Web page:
Administration for Children’s Services

Another agency involved with child services is the New York Administration for Children’s Services. This agency is responsible for providing child welfare, education, and juvenile justice services throughout the community. They also aim to provide services that prevent family separations in some instances.

If CPS is going to remove the child from their home, they will initially seek out relatives and family friends who may be able to care for the child while the parties settle any pending legal worries or actions. The child will only be sent into the foster care system if there are no other relatives or friends who may pass the state safety inspections or cannot care for the child.

In cases where the child’s safety is not in immediate danger or the situation is not necessarily unsustainable, CPS may get court-ordered supervision, essentially monitoring the home where the child stays in compliance with the court order until the court finds the matter resolved. These orders may also involve participation in counseling sessions.

Contact with ACS for Child Removal

If an ACS case worker contacts the parent(s) regarding an investigation, another person or establishment likely raised concern that the child in their care is either suffering neglect or abuse. It is important to note that anything said to a case worker can be evidence in a court of law. Therefore, it is recommended that one retain legal counsel if they fear they are at risk of child removal. While not all complaints are grounds for removal, it is in one’s best interest to contact a family lawyer if they have custody concerns. While CPS and authorities will not inform the parent who the reporter is. Once ACS goes through the process of opening the investigation, there are many steps before the actual removal, if it is even applicable for that case.


If someone reports any of the reasons below to CPS, they will begin the investigation no later than 24 hours after the report:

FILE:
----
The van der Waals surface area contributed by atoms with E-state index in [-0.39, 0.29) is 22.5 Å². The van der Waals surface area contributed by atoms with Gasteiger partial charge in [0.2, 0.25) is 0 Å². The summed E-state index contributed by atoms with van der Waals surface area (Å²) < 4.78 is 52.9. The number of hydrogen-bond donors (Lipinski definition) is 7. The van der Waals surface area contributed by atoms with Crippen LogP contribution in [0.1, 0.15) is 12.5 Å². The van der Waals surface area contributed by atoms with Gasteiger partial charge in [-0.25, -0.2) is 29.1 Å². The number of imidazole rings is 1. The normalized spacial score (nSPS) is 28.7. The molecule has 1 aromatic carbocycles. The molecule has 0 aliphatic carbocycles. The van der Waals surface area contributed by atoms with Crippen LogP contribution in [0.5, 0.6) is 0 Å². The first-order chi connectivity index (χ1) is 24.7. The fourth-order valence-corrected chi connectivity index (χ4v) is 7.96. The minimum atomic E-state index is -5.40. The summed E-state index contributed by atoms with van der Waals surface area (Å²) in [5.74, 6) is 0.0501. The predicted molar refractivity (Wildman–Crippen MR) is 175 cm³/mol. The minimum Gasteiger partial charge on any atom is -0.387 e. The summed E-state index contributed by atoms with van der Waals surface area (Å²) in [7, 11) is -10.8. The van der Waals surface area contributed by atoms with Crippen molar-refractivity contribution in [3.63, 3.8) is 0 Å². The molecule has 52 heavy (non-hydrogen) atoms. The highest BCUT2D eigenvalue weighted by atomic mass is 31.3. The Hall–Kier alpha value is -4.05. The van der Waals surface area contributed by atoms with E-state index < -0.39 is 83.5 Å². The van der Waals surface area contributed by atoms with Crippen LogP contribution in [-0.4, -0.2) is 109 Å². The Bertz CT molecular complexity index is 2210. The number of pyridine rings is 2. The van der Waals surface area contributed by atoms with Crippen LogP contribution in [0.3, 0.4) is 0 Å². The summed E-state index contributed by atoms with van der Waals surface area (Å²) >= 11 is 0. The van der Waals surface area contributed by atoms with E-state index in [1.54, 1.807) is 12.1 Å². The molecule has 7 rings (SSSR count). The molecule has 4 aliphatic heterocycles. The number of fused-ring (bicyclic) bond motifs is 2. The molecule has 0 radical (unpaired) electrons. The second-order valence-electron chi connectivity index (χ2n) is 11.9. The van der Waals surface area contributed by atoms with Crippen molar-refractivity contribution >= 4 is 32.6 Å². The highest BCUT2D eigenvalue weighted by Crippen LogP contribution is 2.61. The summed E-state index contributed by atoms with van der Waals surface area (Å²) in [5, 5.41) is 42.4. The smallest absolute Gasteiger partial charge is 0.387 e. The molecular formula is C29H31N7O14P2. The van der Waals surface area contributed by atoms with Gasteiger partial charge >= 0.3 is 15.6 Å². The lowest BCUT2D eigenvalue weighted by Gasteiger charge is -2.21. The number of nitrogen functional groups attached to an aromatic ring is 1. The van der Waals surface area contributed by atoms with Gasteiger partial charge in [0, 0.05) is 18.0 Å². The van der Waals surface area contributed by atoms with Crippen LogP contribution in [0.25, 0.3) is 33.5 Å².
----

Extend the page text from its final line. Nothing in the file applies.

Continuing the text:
• A child has unexplainable and frequent bruises or wounds
  • The child’s health needs are not satisfied
  • The child is constantly absent from school

The investigation typically includes home visits to assess the child’s living standards, questioning teachers, inquiring with caretakers, and occasionally following up with family doctors. The complete analysis should take no longer than 60 days. The investigation report will indicate if the evidence points to heavy signs of abuse or neglect. However, CPS will continue to offer alternatives to removal if the parent is willing to cooperate with options such as counseling, supervision, and sometimes rehabilitation.


There are local organizations and resources for child abuse victims throughout New York and neighboring states. One may also call 311 for help finding nearby counseling, family, and preventative services. If one suspects a case of child abuse around them, they may report it to CPS NY at 1-800-342-3720. CPS will thoroughly investigate all reports, so taking extra precautions and documenting any suspicious behavior may benefit the child’s well-being.

Contact Pride Legal

If you or a loved one has been seeking child custody or have more Child Protective Services questions, invite you to contact us at Pride Legal for legal counseling or any further questions. To protect your rights, hire someone who understands them.